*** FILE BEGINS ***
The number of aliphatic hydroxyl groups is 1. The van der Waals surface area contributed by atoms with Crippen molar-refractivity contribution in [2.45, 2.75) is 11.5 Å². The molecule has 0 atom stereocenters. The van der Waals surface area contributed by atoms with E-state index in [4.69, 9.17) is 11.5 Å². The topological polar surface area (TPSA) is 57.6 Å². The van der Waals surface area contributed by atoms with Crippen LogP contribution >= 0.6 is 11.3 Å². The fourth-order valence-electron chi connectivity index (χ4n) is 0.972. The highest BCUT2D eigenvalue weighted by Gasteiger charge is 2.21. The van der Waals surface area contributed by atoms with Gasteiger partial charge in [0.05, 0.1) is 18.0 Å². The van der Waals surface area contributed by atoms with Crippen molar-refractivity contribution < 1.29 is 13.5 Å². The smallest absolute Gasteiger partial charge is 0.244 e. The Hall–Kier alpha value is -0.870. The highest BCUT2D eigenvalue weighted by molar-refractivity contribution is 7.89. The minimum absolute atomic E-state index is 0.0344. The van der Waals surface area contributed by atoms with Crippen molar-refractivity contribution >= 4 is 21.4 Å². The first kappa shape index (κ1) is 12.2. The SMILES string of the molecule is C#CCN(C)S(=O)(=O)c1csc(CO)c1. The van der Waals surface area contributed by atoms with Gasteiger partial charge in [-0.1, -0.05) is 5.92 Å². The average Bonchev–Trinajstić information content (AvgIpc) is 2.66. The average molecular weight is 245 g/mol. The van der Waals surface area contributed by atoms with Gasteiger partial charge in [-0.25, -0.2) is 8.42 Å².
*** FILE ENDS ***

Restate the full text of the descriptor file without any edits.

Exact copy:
The number of aliphatic hydroxyl groups is 1. The van der Waals surface area contributed by atoms with Crippen molar-refractivity contribution in [2.45, 2.75) is 11.5 Å². The molecule has 0 atom stereocenters. The van der Waals surface area contributed by atoms with E-state index in [4.69, 9.17) is 11.5 Å². The topological polar surface area (TPSA) is 57.6 Å². The van der Waals surface area contributed by atoms with Crippen LogP contribution >= 0.6 is 11.3 Å². The fourth-order valence-electron chi connectivity index (χ4n) is 0.972. The highest BCUT2D eigenvalue weighted by Gasteiger charge is 2.21. The van der Waals surface area contributed by atoms with Gasteiger partial charge in [0.05, 0.1) is 18.0 Å². The van der Waals surface area contributed by atoms with Crippen molar-refractivity contribution < 1.29 is 13.5 Å². The smallest absolute Gasteiger partial charge is 0.244 e. The Hall–Kier alpha value is -0.870. The highest BCUT2D eigenvalue weighted by molar-refractivity contribution is 7.89. The minimum absolute atomic E-state index is 0.0344. The van der Waals surface area contributed by atoms with Crippen molar-refractivity contribution >= 4 is 21.4 Å². The first kappa shape index (κ1) is 12.2. The SMILES string of the molecule is C#CCN(C)S(=O)(=O)c1csc(CO)c1. The van der Waals surface area contributed by atoms with Gasteiger partial charge in [-0.1, -0.05) is 5.92 Å². The average Bonchev–Trinajstić information content (AvgIpc) is 2.66. The average molecular weight is 245 g/mol. The van der Waals surface area contributed by atoms with Gasteiger partial charge in [-0.25, -0.2) is 8.42 Å².